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Why We Love Tomatoes

by in In Season, August 23, 2011
heilroom tomatoes
Tomatoes. We love 'em. (Who doesn't?)

For all you die-hard tomato fans, these babies are now in season! We’ve dedicated this week to celebrating these red gems. Pick some up during your next visit to the farmers’ market and whip up some tomato-licious recipes.

Tomato Facts

Tomatoes were introduced to Italy in the early 16th century but many folks feared they were poisonous since they belonged to the nightshade family (peppers, potatoes and eggplant also belong to this family). The French, however, felt differently about tomatoes and called them “pomme d’amour” (a.k.a. love apples). Colonists who settled in Virginia brought tomatoes with them, but they didn’t become popular until the 19th century.

Tomatoes are technically a fruit since they grow on vines. They come in various shapes, sizes and colors, too. Don’t be fooled into thinking they should all be round —check out some of the crazy tomato finds out there. Read more

Snacks with 200 Calories (or Fewer!)

by in Healthy Recipes, August 22, 2011
chips and salsa
A snack of baked tortilla chips and 1/4 cup of salsa has just 180 calories.

Having a snack attack? Forgo the last minute trip to the vending machine and be prepared when hunger strikes with these snacks with fewer than 200 calories each.

#1: Basic Edamame
Munch on baby soy beans packed with protein and hunger-fighting fiber.
Calories: 150

#2: Apple and Peanut Butter
Top a sliced apple with natural peanut butter for a smooth and crunchy combination. This snack is packed with heart-healthy unsaturated fat and the antioxidant vitamins E and C. Check out how your favorite brand did in our taste test.
Calories: 190

#3: Rainbow Fruit Skewers With Chocolate Dipped Strawberries
This snack consists of 2 fruit skewers plus 3 chocolate-dipped strawberries. What better way to get a healthy dose of antioxidants plus your chocolate fix!
Calories: 184

#4: Chips and Spicy Salsa
An ounce of baked tortilla chips (about 15) dipped in ¼ cup salsa will give you a boost of vitamin C and lycopene.
Calories: 180

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Top 10 Nutrition Misconceptions

by in Healthy Tips, August 18, 2011

diet and exercise
You may not realize it, but every day you make unconscious decisions about how you eat. Some healthy and some not-so-healthy. We’re revealing the top nutrition misconceptions people have and the truth behind the myths.

#1: You can never eat “junk” food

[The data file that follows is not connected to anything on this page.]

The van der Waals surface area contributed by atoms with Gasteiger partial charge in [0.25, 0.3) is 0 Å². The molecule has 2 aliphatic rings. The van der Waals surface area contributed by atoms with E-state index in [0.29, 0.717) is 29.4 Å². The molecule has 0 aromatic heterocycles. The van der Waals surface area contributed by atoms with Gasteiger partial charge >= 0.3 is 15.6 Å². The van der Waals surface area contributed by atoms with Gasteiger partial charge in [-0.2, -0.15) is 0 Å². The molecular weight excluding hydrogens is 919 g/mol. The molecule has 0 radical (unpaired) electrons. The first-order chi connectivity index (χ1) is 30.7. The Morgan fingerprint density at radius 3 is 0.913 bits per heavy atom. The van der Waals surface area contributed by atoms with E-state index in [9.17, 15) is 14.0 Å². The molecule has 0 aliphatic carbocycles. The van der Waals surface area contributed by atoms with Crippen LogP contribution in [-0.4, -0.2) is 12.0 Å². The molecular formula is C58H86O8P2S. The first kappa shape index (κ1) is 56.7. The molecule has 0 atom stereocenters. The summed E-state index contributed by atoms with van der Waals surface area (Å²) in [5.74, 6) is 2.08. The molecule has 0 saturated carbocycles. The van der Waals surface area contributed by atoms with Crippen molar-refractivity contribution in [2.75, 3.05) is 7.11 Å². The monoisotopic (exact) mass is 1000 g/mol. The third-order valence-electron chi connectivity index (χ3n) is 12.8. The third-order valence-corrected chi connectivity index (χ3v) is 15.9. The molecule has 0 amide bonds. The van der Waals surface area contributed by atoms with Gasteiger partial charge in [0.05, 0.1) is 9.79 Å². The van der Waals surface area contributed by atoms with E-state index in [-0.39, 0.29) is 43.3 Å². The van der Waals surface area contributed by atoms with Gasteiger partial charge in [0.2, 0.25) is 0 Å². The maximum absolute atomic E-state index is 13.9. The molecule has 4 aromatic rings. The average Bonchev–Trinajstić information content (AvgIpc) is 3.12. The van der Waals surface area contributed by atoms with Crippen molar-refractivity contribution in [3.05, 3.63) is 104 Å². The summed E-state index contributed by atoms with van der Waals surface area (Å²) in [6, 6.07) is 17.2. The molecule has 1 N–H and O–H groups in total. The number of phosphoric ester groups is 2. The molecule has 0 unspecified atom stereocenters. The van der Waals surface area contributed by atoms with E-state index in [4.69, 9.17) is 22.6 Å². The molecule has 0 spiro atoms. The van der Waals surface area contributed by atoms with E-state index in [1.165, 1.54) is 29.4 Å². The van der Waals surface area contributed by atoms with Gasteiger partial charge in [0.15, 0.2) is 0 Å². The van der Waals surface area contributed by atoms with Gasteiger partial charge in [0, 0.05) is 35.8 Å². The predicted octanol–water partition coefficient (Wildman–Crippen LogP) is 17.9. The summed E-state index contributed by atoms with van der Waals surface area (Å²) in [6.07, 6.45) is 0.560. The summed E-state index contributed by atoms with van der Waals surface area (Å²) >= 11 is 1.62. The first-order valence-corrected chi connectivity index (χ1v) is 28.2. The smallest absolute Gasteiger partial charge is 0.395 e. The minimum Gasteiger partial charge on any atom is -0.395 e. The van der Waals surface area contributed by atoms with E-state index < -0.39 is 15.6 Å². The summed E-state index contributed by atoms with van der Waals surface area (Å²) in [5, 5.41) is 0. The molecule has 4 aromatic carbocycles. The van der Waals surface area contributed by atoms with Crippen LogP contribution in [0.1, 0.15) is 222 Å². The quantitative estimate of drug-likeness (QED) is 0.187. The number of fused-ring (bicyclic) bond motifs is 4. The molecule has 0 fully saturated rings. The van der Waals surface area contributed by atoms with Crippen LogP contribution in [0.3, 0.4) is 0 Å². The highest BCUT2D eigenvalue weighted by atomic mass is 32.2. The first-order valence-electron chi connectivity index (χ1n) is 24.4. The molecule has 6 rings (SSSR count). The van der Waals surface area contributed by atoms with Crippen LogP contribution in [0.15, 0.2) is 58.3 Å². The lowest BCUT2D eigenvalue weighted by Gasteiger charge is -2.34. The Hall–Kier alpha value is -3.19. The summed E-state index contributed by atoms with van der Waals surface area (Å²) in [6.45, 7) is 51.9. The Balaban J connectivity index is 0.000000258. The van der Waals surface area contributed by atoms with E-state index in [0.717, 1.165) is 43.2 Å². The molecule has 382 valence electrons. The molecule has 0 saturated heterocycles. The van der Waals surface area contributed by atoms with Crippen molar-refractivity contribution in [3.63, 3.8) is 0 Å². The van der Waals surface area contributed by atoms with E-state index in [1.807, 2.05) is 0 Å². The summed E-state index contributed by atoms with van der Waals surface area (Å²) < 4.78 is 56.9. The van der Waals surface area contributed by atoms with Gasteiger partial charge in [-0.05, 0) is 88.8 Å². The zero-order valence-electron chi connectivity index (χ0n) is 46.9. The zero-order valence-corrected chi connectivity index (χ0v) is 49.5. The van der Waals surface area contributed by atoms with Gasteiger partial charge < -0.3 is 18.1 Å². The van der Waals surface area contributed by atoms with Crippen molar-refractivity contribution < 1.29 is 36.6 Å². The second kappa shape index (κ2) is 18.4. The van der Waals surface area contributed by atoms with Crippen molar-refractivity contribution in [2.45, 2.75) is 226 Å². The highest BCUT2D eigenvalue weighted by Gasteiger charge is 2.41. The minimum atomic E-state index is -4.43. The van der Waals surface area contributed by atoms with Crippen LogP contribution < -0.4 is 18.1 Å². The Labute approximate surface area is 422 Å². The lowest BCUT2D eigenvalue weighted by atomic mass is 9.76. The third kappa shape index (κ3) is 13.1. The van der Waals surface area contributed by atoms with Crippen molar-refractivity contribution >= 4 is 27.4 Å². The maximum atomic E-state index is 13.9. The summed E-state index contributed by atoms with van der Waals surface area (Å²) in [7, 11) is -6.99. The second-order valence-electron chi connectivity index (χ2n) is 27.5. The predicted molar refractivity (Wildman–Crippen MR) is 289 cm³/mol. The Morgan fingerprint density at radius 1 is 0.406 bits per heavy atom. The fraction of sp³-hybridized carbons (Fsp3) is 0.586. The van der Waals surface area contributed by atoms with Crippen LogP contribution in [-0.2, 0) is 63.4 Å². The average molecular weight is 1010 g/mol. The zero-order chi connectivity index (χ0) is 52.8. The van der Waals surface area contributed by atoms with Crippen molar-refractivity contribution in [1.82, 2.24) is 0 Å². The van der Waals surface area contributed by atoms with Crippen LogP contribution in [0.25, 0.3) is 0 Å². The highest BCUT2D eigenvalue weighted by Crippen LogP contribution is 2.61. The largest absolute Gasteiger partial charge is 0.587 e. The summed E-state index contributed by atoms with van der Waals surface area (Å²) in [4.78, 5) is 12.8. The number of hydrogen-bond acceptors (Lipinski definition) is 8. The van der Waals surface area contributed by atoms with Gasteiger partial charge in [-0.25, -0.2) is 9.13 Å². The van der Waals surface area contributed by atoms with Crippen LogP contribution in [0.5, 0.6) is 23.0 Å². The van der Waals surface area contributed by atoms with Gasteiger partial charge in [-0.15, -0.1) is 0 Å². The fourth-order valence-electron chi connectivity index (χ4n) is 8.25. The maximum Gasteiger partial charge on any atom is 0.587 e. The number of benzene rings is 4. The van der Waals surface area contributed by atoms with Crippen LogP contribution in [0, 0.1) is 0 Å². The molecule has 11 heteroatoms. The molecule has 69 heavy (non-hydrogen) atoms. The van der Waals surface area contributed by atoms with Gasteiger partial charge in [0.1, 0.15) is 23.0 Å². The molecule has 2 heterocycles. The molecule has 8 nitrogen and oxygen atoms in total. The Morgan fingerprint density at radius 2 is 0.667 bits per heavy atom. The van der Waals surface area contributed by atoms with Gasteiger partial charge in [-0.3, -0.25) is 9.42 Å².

Some folks religiously stay away from all chocolate bars, chips, candy, cookies, cakes and other foods that are categorized as “junk”. They’ll skip the slice of birthday cake or a trip to the ice cream store with their kids. But food is part of our social nature and should be enjoyed. These types of foods can be part of a healthy eating plan. Knowing how to stay in control of your cravings and eating these foods sensibly is the trick.

#2: You should purchase a food because it claims to be “natural”
The term “natural” is so loosely defined by the government that you’ll find it on everything from cereal boxes to soda to packages of meat. You’re better off ignoring the word on any package and taking the time to read through the ingredients and nutrition information. Don’t be fooled into believing that natural means healthy.

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Brown-Bag Lunch Menus

by in Back to School, Healthy Recipes, August 17, 2011
pasta salad Ellie Krieger’s Rainbows and Butterflies Pasta Salad, part of a well-balanced lunch.

To get you off to the right start with our September Brown-Bag Challenge, we’ve put together a one-week menu of quick, tasty and nutritious lunches. To make things even easier, pre-plan your meals, make a shopping list and have all ingredients ready-to-go. Are you up for the challenge?

Monday: Tuna Pockets

  • Stuff tuna salad into a large whole wheat pita
  • 1 medium banana
  • Sparkling water

Tuesday: Pasta Salad

Make Your Own Babaganoush

by in Healthy Recipes, August 16, 2011
It's easier than you think to make this restaurant favorite at home.

My family originates from the Middle East so it’s traditional to find babaganoush alongside typical appetizers like hummus, tahini, pita bread, pickled vegetables and olives. Here are the basics to making a killer babaganoush.

The Eggplant

Babaganoush is basically a pureed eggplant salad. It’s typically used as a condiment or dip for veggies and pita bread. Make babaganoush by selecting a shiny and firm eggplant that’s heavy for its size. Rev up your oven and roast it for about 30 to 40 minutes until the center is tender. Some recipes call for peeled and diced or sliced eggplant, while others tell you to bake it whole. The main goal is to get the inside of the eggplant soft enough so you can puree it.